|48||Vrindavan, near new bus stand on Bhuteshwar road within Bhuteshwar Mahadev Temple, Katyayanipeeth. Vrindavan www.katyayanipeeth.org.in||Uttar Pradesh||Ringlets of hair||Uma||Bhutesh|
|49||Jalandhar, from Jalandhar Cantonment Station to Devi Talab.||Punjab||Left Breast||Tripurmalini||Bhishan|
|50||Baidyanath Dham||Jharkhand||Heart||Jaya Durga||Baidyanath|
|51||Kamakshi Amman Temple||Tamil Nadu||Odyanam(Navel)||Kamakshi|
|52||Jogadya (যোগাদ্যা), at Kshirgram (ক্ষীরগ্রাম) near Kaichar under Burdwan district||West Bengal||Great Toe||Jogadya (যোগাদ্যা)||Ksheer Kantak (ক্ষীর কন্টক)|
|53||Pithapuram under Kakinada Port Town||Andhra Pradesh||Hip Part||Purohotika|
|54||Ambaji at Anart||Gujarat||Heart||Amba||Batuk Bhairav|
|55||Jwaladevi Temple, Shaktinagar, Sonbhadra||Uttar Pradesh||Tongue||Jwala Devi|
|56||Chandika Sthan, near Munger town||Bihar||Left Eye||Chandika Devi|
|57||Danteshwari Temple, Dantewada||Chhattisgarh||Tooth or daant||Danteshwari devi||Kapalbhairav|
|58||Juranpur, Nadia||West Bengal|
|59||Tara Tarini, Berhampur, Ganjam||Odisha||Breast/Sthan||Maa Taratarini||Tumbeswar|
|60||Nalhateswari, Nalhati||West Bengal||Stomach/Nauli||Kalika||Jogesh|
|61||parameshwari shaktipith in patal|
|62||Dhakeshwari Temple Dhaka||Bangladesh||gem of sati's crown|
|63||bishwakama in north mansarovar|
|64||billapatrika in bilwak|
|65||brahmakala among living beings|
|66||Tara fallen body part the third eye in Tarapith birbhum,west bangal|
|67||indrani in amaravati|
|68||parvati in kailash|
|69||saraswati on Brahma's toungue|
|70||lakshmi in vaikunth|
|71||vindhyavasini in uttarpradesh back of sati had fallen|
|72||pusti in devdaruvaan|
|73||tillotama among apsaras|
|74||arundhati among honest married ladies|
|75||birasini in Madyapradesh|
|76||karavipur, karachi, pakistan here third eye had fallen and shakti is mahisasurmardini|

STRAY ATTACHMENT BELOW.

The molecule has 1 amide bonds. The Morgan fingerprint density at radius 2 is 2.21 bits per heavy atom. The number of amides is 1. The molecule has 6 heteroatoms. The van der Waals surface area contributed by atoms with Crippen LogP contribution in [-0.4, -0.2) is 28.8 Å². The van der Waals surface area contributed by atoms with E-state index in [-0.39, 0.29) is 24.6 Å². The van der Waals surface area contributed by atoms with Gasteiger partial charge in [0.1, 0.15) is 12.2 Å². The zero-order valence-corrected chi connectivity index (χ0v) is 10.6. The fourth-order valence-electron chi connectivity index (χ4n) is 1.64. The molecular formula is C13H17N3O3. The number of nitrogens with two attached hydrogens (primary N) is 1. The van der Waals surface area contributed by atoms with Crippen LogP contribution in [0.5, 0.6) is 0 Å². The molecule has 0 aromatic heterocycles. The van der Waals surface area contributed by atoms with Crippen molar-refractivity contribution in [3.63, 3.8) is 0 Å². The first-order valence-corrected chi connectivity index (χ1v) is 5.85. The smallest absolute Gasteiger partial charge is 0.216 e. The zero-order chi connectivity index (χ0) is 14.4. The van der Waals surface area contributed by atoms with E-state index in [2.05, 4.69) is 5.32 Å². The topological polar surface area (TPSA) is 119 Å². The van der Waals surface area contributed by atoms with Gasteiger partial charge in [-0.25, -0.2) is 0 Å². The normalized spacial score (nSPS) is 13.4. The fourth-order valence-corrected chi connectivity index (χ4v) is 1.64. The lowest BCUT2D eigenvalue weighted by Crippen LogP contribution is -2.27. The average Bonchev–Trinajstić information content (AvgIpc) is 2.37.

|77||shrunkhala Devi is in padua hoogly wb here stomach of sati had
|78||rudrani at rudrakoti in kanchi tamilnadu|
|79||sita at ramgiri chitrakut in mp|
|80||urvashi in badrivan chamoli uttarakhand|
|81||kushodhka in kushdweep in Nubia between Atbara and Nile Nubia in egypt|
|82||aushadhi in uttarkaru in ladakh kashmir|
|83||Mansa Devi Shaktipeeth in Panchkula, Haryana http://www.haryanatourism.gov.in/Destination/mata-mansa-devi-temple|
|84||shakambhari in saharanpur uttarpradesh here head of sati had fallen|
|85||jayanti in falizur of Bangladesh left thigh of sati had fallen|
|86||swaha in moheshwaripur|
|87||sudhdhi in kapalmochan|
|88||renuka in mahur, maharashtra|
|89||jaya in barhaparvat|
|90||lingadharini in nimisharanya in up|
|91||bahuchara at mehsana in Gujarat with left hand of sati|
|92||balasundari in trilokpur in himachal Pradesh|
|93||baglamukhi in Datia madhyapradesh|
|94||rukmini in dwarka|
|95||dadhimati in nagaur of rajasthan|
|96||pravavati in sunrays|
|97||mangala gouri in gaya in bihar|
|98||chandika in srihatta bangladesh|
|99||vaindheshwari/vindhyavasini in vindhyachal in mirazpur of uttarpradesh|
|100 .||Chamundeshwari in Karnataka shaktipith|
|101.||sharda in Kashmir|
|102.||kamacharini in mandar hill bihar|
|103.||shanmardayini in kedar in rudraprayag uttarakhand|
|104.||goddess rambha in malayachal|
|105.||pavagadh in gujarat|
|106.||tuljabhawani in tuljapur maharashtra|
|107.||radhika in vrindavan|
|108.||Srawan Devi temple- Srawan devi temple is situated in city hardoi of uttar pradesh. It is one of ShaktiPeeth of devi SATI. It is says that the ear of the devi sati fallen in that place and a temple was built here thats why it is called Srawan devi temple. (Srawan Hindi name called ear in english)|
|109.||([Tara pith)]||birbhum,west bengal||third eye||Tara||Chandrachur|